Durbin also has a record of working with Republicans. One of his biggest accomplishments in recent years was as lead Democratic negotiator on the First Step Act, a criminal justice reform bill that Trump signed into law in December 2018.
He was also a member of the bipartisan Gang of Eight - along with Schumer - that helped steer comprehensive immigration reform through the Senate in 2008.
So far, Schumer is staying neutral on the contest to succeed Feinstein, say sources familiar with internal discussions.
Durbin has support from some outside progressive groups because of his record on immigration and civil rights.
Robert Creamer, a political consultant and organizer who is married to Rep. Jan Schakowsky (D-Ill.), wrote a piece for Daily Kos on Tuesday that highlighted "Durbin's close relationship with key progressive groups."
Creamer noted that Durbin introduced the first DREAM Act two decades years ago to provide protections for immigrants who came to the country illegally at a young age.
Durbin was an original sponsor of this year's Justice in Policing Act to address police violence; a lead sponsor of last year's Voting Rights Advancement Act to combat voter suppression; sponsor of the SECURE Firearm Storage Act; and a supporter of expanded background checks and an assault weapons ban.
But Durbin is also under scrutiny from critics on the left over his role in cutting a deal with the Trump administration and Senate Republicans to confirm a package of judges to four district court seats in Illinois.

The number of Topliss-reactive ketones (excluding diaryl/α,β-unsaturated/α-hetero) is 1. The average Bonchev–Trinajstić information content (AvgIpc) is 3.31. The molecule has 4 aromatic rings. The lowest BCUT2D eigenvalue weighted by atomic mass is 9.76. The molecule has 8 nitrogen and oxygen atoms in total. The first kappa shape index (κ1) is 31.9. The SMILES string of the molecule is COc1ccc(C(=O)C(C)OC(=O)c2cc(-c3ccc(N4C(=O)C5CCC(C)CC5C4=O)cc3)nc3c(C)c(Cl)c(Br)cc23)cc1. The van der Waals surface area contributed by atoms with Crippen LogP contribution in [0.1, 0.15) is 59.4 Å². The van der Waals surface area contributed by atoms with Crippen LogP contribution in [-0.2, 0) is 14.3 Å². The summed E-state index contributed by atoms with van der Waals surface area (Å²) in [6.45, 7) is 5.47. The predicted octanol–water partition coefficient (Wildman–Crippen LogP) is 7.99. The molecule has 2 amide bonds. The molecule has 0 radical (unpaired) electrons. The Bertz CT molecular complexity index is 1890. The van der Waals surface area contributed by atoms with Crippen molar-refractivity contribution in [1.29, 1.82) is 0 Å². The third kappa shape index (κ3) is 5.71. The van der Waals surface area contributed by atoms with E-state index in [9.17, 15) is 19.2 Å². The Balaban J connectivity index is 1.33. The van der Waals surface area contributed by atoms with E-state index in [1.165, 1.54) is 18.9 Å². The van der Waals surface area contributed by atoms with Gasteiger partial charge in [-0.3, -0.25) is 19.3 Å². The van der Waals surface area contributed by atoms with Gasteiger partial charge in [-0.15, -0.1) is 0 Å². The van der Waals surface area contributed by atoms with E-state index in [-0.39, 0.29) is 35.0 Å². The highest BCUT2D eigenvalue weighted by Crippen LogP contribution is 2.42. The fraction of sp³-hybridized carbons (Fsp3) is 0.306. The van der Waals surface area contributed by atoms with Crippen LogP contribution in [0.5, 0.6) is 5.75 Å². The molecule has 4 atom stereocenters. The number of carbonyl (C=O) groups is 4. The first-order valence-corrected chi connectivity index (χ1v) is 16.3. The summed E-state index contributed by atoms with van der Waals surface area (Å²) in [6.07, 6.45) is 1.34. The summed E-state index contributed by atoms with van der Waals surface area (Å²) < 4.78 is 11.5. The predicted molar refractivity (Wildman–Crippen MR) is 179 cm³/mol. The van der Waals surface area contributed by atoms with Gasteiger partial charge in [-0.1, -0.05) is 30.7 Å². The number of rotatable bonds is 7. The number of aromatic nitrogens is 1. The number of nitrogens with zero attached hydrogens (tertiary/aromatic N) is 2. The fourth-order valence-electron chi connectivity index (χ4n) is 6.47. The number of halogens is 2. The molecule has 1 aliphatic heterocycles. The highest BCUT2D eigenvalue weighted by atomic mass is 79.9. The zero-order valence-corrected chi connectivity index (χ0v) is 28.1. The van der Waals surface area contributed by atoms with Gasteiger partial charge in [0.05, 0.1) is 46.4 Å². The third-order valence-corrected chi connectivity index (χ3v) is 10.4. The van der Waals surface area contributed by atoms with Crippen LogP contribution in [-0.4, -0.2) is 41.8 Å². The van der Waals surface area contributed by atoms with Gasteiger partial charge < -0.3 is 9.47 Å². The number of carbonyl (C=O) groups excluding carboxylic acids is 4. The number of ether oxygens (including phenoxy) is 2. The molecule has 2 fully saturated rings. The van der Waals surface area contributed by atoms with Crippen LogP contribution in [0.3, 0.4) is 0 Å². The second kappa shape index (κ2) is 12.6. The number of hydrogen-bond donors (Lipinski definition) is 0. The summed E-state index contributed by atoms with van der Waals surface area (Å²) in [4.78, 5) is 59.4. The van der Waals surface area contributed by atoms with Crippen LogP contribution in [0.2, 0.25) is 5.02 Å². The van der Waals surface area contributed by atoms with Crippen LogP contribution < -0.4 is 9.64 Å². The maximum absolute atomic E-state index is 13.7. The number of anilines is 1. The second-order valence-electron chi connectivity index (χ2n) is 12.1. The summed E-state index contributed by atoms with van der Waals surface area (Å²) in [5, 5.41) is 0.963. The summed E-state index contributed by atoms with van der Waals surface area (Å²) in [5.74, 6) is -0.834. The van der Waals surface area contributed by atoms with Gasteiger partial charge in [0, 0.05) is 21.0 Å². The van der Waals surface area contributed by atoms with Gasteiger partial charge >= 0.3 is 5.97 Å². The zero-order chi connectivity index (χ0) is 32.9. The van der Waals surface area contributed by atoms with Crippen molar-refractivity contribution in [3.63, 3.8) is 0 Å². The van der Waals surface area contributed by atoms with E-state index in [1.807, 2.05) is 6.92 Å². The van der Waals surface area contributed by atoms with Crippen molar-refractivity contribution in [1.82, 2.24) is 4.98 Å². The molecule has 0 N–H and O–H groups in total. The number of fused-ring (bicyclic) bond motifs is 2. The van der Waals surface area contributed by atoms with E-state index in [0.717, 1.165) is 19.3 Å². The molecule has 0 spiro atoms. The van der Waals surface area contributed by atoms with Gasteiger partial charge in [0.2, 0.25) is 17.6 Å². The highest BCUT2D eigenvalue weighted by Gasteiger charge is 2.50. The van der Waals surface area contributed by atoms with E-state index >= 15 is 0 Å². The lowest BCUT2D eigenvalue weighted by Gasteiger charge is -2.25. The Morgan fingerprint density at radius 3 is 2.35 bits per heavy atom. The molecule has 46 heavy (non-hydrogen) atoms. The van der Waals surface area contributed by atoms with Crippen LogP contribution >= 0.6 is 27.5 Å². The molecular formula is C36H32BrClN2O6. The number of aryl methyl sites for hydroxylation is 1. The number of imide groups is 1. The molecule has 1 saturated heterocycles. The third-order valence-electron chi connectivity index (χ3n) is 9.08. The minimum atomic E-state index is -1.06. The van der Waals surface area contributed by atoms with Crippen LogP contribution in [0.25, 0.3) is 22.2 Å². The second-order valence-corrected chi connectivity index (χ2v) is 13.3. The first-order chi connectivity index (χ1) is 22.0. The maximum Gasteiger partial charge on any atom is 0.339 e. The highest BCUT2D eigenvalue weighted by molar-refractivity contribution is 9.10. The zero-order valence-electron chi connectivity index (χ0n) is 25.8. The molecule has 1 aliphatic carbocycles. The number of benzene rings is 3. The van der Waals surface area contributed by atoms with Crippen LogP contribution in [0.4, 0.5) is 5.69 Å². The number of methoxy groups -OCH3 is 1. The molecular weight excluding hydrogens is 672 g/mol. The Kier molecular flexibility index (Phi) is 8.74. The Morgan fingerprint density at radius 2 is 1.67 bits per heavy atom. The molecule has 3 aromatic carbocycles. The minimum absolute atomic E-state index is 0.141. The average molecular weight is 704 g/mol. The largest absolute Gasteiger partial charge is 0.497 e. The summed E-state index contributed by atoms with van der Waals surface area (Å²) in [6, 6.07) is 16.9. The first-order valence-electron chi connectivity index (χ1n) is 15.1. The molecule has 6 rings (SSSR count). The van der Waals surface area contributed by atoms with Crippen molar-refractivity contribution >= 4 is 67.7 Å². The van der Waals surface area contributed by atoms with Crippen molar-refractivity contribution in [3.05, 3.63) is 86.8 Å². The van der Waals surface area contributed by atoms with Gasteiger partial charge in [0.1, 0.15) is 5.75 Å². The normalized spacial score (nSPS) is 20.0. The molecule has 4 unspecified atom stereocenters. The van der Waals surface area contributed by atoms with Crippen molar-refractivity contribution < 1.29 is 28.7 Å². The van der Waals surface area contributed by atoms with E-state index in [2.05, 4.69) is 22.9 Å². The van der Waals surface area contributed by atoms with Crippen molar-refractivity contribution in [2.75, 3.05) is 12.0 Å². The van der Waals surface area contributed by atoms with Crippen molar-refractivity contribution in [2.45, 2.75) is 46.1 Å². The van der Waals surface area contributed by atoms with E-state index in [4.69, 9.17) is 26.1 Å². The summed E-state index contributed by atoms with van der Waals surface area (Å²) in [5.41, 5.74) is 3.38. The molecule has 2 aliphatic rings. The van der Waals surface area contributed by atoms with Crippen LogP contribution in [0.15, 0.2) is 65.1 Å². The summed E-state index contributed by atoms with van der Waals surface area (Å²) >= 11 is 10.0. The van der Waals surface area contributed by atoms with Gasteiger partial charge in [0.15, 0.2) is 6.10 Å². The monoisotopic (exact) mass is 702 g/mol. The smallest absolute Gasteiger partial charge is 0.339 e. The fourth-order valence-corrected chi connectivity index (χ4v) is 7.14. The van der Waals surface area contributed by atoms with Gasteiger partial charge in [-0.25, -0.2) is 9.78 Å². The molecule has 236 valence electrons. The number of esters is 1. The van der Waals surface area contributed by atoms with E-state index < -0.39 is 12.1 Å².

NARAL Pro-Choice America in July called Judges Stephen McGlynn and David Dugan, who were confirmed to the U.S. District Court for the Southern District of Illinois, "hostile to reproductive freedom and pose a threat to Roe. V. Wade."
"We are disappointed in Sen. Durbin for voting to advance these nominees and appalled that the anti-choice Republican majority on the committee continues to stack the courts with Trump's judges, even in the midst of the pandemic," the group said.
Durbin, however, defended the deal in September for getting Judge Franklin Valderrama, a Democratic pick, on the Circuit Court of Cook County, praising him as "an outstanding addition to the federal bench."
"I recognize and respect the opposition that was expressed to two of the Republican picks in this package, Judges Dugan and McGlynn. These nominees have made statements and expressed views with which I disagree, particularly on matters involving reproductive rights. But as part of our bipartisan state process, I supported all four nominees in the package," he said.
Updated at 12:04 p.m.